‘‘Officials and personnel of these institutions are scared (of the terrorists). Therefore they don’t take action against them,’’ he said in comments that were broadcast on local television.
Pakistan’s intelligence agencies helped nurture Sunni militant groups like Lashkar-e-Jhangvi in the 1980s and 1990s to counter a perceived threat from neighboring Iran, which is mostly Shiite. Pakistan banned Lashkar-e-Jhangvi in 2001, but the group continues to operate fairly freely in their war against Shiites.
According to Human Rights Watch, more than 400 Shiites were killed in 2012 in targeted attacks across the country, the worse year on record for anti-Shiite violence. The human rights group said more than 125 were killed in Baluchistan province. Most of them belonged to the Hazara community. With two attacks in two months in Baluchistan, that number has already been eclipsed.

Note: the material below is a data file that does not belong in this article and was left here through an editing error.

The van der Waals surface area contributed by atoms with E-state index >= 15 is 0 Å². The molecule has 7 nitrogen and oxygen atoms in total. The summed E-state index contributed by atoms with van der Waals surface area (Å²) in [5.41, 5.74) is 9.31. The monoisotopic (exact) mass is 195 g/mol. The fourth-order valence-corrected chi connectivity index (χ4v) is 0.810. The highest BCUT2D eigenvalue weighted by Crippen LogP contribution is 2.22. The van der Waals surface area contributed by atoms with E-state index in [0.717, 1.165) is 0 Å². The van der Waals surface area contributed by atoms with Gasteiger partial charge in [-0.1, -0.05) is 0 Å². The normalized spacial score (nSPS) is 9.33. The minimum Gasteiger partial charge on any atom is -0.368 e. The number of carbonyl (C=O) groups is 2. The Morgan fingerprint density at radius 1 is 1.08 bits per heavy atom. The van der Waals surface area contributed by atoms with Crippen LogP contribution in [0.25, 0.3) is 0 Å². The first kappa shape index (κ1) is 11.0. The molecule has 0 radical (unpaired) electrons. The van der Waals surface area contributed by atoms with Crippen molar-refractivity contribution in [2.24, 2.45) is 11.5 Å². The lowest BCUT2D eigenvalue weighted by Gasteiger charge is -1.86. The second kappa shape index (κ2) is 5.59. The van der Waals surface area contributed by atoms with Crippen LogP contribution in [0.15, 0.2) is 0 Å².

Human rights groups have accused the government of not doing enough to protect Shiites.
Associated Press writers Asif Shahzad and Rebecca Santana in Islamabad contributed to this report.